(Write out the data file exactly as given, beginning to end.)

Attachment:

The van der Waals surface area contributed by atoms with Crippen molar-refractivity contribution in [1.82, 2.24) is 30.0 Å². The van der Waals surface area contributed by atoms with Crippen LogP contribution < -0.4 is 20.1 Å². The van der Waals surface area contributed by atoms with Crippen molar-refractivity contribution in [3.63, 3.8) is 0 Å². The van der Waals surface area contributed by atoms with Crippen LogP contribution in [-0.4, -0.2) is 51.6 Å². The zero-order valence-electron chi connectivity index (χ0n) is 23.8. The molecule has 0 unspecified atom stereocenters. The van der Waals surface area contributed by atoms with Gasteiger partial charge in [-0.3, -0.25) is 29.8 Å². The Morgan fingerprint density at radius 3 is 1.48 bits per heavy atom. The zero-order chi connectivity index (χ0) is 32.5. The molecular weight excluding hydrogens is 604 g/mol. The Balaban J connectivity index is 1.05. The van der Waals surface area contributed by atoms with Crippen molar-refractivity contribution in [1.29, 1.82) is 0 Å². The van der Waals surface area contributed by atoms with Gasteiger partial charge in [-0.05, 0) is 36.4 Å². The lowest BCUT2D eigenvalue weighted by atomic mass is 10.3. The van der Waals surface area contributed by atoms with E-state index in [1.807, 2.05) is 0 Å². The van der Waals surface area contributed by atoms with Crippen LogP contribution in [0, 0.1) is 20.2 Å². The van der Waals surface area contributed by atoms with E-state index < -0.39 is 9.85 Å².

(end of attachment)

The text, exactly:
The van der Waals surface area contributed by atoms with Crippen molar-refractivity contribution in [1.82, 2.24) is 30.0 Å². The van der Waals surface area contributed by atoms with Crippen LogP contribution < -0.4 is 20.1 Å². The van der Waals surface area contributed by atoms with Crippen molar-refractivity contribution in [3.63, 3.8) is 0 Å². The van der Waals surface area contributed by atoms with Crippen LogP contribution in [-0.4, -0.2) is 51.6 Å². The zero-order valence-electron chi connectivity index (χ0n) is 23.8. The molecule has 0 unspecified atom stereocenters. The van der Waals surface area contributed by atoms with Gasteiger partial charge in [-0.3, -0.25) is 29.8 Å². The Morgan fingerprint density at radius 3 is 1.48 bits per heavy atom. The zero-order chi connectivity index (χ0) is 32.5. The molecular weight excluding hydrogens is 604 g/mol. The Balaban J connectivity index is 1.05. The van der Waals surface area contributed by atoms with Crippen molar-refractivity contribution in [1.29, 1.82) is 0 Å². The van der Waals surface area contributed by atoms with Gasteiger partial charge in [-0.05, 0) is 36.4 Å². The lowest BCUT2D eigenvalue weighted by atomic mass is 10.3. The van der Waals surface area contributed by atoms with E-state index in [1.807, 2.05) is 0 Å². The van der Waals surface area contributed by atoms with Crippen LogP contribution in [0, 0.1) is 20.2 Å². The van der Waals surface area contributed by atoms with E-state index < -0.39 is 9.85 Å².